DEP Says More Testing for TDS in Dunkard and Mon
Washington PA Observer Reporter
17 July 2012
The state Department of Environmental Protection will increase
testing in Dunkard Creek and in parts of the Monongahela River
because of low water flow and the high levels of total dissolved
solids in Dunkard Creek.
“We are concerned about the high conductivity we have seen in
Dunkard Creek and as a result, more inspections have been
ordered,” DEP spokesman John Poister said Monday.
DEP will “intensify” testing in the creek as well as in parts of
the Mon, which is the source of drinking water for more than
350,000 people in Southwestern Pennsylvania.
“We don’t want to have another situation where we’re dealing with
the issue of high levels of TDS on the Mon,” Poister said.
TDS levels in the Mon remain below the state standard of 500 parts
per million but have been increasing and are approach the state
standard, he said. High TDS levels in Dunkard Creek was a “tipoff
we should be vigilant,” Poister said.
Elevated TDS levels were a problem in the Mon in late 2008. Though
the high levels posed no threats to health and safety it did cause
problems for industrial water customers.
TDS levels in the lower Dunkard, measured near Bobtown, started to
increase in the last few weeks and continued that climb through
Monday afternoon, the conductivity reading at the gauge near
Bobtown exceeded 5,720 microsiemens per centimeter, which equals
about 3,660 parts per million TDS.
DEP has attributed the high TDS levels in Dunkard Creek to low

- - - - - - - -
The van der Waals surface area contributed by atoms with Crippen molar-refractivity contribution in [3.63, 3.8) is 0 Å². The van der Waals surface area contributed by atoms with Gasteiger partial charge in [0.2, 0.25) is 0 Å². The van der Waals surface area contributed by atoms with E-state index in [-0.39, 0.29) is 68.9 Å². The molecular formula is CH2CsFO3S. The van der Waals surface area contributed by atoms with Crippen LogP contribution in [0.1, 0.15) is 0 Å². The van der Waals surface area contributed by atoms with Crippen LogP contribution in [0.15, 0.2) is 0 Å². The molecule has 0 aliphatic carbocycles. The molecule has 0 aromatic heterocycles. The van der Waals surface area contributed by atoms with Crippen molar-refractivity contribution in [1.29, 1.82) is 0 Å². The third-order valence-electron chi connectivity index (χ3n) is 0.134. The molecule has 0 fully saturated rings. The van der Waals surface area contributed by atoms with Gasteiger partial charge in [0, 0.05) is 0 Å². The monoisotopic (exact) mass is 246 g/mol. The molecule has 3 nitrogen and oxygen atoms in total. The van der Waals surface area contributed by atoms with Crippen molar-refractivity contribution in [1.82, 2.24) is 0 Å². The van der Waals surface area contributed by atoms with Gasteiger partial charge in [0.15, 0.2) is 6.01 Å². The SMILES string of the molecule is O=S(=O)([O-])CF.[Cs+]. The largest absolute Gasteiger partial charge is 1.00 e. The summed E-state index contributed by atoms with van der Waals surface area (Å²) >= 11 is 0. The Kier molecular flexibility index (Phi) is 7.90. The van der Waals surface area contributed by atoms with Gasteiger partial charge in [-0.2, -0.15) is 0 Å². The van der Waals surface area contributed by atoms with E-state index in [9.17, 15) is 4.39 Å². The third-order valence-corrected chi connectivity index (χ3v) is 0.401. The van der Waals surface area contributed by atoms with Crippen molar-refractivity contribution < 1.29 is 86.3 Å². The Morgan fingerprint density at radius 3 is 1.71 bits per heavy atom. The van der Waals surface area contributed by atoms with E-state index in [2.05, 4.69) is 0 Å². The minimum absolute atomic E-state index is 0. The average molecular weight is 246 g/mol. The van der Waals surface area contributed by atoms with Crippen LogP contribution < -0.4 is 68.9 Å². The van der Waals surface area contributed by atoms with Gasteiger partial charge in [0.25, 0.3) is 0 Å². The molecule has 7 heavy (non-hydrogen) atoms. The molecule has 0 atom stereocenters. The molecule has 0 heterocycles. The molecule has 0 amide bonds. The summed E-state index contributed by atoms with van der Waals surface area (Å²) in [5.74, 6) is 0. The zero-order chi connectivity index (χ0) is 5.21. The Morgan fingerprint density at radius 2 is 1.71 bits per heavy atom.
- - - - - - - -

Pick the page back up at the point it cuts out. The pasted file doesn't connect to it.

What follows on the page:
water flow, discharges from abandoned mines and the discharge from
the Steele Shaft mine water treatment plant.
Rainfall in the watershed is down about 3 inches for the year and
are at August levels, Poister said. “There’s a serious flow
problem and unless we get a lot of rain the situation is only
going to get worse.”
High levels of TDS in Dunkard Creek were determined to have
created conditions for a bloom of Golden Algae that led to a
massive fish kill in the upper and middle portions of the creek
three years ago.
Because of the low flow in the creek, the mine water discharge
from the Steele Shaft treatment plant, a major source of TDS in
the lower Dunkard, has been curtailed, Poister said.
The Steele Shaft plant is operated by the Dana Mining Co. to
de-water the abandoned Shannopin Mine and other closed mines in
the area in which Dana mines coal. The plant treats the mine water
for acidity and heavy metals, but not for TDS.
Dana agreed to reduce its discharge into the creek during low
flow, diverting the water into another closed underground mine.
Dana must pump water from the closed mines to continue its mining
operations. The company has reduced its discharge during the last
couple of week. However, “There’s going to be a period of time
when they are going to have to make a discharge, because the mine
is filling with water,” Poister said.
DEP doesn’t know when that will be but is concerned because the
Steele Shaft discharge now makes up a high percentage of the water
in Dunkard Creek.
The high levels of TDS in water from the Steele Shaft discharge
has been an issue for several years.
The Steele Shaft plant was built to prevent a threatened breakout
from the Shannopin Mine. Dana later began also treating water at
Steele Shaft from the closed Humphrey Mine as its mining
operations moved into the Humphrey Mine area.
“The problem that exists in Dunkard Creek is from the Steele Shaft
and it shouldn’t be that way,” said Sandy Liebhold of the Friends
of Dunkard Creek.
Steele Shaft was developed to treat water from the Shannopin Mine.
No similar threat of a breakout exists at the Humphrey Mine, water
from which is being treated by the mine’s owner, Consol Energy.
Steele Shaft only minimally treats the water and does not remove
the TDS. It is treating water from Humphrey only to allow Dana to
continue to mine, Liebhold said.